Meet PCSO Fiona Holt
Role: Police Community Support Officer
Length of service: 7 years – and I’ve never looked back!
What was your previous career?
After leaving school I worked in retail for a long time before training to work in childcare. After some hard life changes I felt like I needed to re-evaluate my life and decided to become a PSCO after taking part in a police ride-along.
What transferrable skills do you feel you brought to the role?
Within retail I learnt a lot of communication skills and through dealing with people of all ages through childcare and retail I learnt a lot about empathy. You have to be a good listener in this role and be all things to all people. Being non-judgemental and understanding is vital to working closely with your local area.
As a PSCO you don’t have arresting powers – do you ever feel threatened?
Not really, I feel very protected. We work closely with officers and always have back up. Good radio communication is key – letting people know where you are and when you have moved to another job. But someone will always be checking up on you to make sure you’re okay.
What advice would you give to a new PSCO?
Learn from your colleagues – everyone has an individual way of community policing and you will learn your own way through the experience of others. It’s one big team and there is always someone to ask but every day is a learning day so take it in your stride. Don’t give up; it took me a year to get in but I was determined that this was what I wanted to do and it’s genuinely been the best job I’ve ever had.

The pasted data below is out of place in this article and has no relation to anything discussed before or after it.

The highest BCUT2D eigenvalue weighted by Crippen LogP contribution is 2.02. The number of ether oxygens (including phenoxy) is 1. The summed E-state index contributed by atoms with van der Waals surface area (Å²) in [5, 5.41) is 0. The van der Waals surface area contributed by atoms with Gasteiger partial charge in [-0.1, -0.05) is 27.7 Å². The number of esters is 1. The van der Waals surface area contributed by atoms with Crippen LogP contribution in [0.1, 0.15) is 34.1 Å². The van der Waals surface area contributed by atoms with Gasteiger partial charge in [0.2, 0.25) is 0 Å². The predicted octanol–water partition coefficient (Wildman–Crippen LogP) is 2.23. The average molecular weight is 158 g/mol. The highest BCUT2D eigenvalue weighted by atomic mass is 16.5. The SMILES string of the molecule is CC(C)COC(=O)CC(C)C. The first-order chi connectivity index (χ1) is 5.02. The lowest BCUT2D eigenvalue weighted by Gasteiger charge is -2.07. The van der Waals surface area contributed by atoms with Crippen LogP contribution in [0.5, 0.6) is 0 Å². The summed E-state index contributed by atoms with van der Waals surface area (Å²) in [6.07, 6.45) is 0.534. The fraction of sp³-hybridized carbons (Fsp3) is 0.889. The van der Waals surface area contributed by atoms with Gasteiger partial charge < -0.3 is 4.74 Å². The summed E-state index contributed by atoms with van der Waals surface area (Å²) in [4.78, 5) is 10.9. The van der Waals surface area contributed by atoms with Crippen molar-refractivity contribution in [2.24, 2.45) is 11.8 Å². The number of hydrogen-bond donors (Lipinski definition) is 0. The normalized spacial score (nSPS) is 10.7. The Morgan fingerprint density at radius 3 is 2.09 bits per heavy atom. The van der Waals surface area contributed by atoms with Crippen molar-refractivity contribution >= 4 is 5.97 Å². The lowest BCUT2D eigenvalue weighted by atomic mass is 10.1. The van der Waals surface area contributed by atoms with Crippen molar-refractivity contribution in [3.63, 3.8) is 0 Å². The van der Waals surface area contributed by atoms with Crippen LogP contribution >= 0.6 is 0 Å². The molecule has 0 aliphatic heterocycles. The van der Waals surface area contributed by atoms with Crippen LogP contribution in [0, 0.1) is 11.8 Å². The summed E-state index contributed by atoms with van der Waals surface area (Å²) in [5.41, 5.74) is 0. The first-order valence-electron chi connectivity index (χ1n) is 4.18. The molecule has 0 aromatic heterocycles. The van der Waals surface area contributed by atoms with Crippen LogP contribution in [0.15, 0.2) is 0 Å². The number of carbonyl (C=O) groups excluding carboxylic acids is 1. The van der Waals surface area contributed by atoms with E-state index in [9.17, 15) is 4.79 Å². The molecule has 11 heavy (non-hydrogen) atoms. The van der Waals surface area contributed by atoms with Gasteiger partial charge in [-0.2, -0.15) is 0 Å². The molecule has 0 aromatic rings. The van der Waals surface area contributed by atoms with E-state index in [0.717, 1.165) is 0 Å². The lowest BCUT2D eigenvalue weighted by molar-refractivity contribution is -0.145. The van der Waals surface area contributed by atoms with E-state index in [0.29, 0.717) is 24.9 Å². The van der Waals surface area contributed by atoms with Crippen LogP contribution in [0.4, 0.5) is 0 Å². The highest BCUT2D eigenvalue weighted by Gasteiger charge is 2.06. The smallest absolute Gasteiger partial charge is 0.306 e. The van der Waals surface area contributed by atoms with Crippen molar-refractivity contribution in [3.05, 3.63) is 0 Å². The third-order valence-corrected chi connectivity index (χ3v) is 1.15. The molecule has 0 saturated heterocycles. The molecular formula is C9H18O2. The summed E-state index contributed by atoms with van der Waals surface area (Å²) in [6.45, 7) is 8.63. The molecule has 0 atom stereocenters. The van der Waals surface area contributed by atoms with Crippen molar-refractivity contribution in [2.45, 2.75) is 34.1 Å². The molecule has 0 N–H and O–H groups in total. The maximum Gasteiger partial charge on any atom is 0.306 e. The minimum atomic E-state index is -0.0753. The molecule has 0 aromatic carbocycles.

What is a typical day as PSCO?
There isn’t one! Every day is different and that’s what I love about the job. You can go from checking on emails and briefings in the morning to standing watch at a crime scene or helping at jobs when an officer has to leave on an immediate. Then you can be straight off again to help with antisocial behaviour or be a positive presence in the community, as well as gathering intel and helping officers queries about people in the community.
It’s amazing how many people you work with in just one day!
What do you feel is important about being a PSCO?
It’s the difference you can make within the communities. Especially at the moment, policing has to adapt and change and PSCOs have had to be a different kind of community police officer; being a reassuring presence and just showing the public that we are there for them in their time of need. We are constantly thinking about other people and we care. Every day I think ‘If I can make a difference to just one person I’ve made a difference in mine’.
If Fiona’s story has inspired you to consider a career as a PCSO, visit our PCSO page for further information and to begin your journey!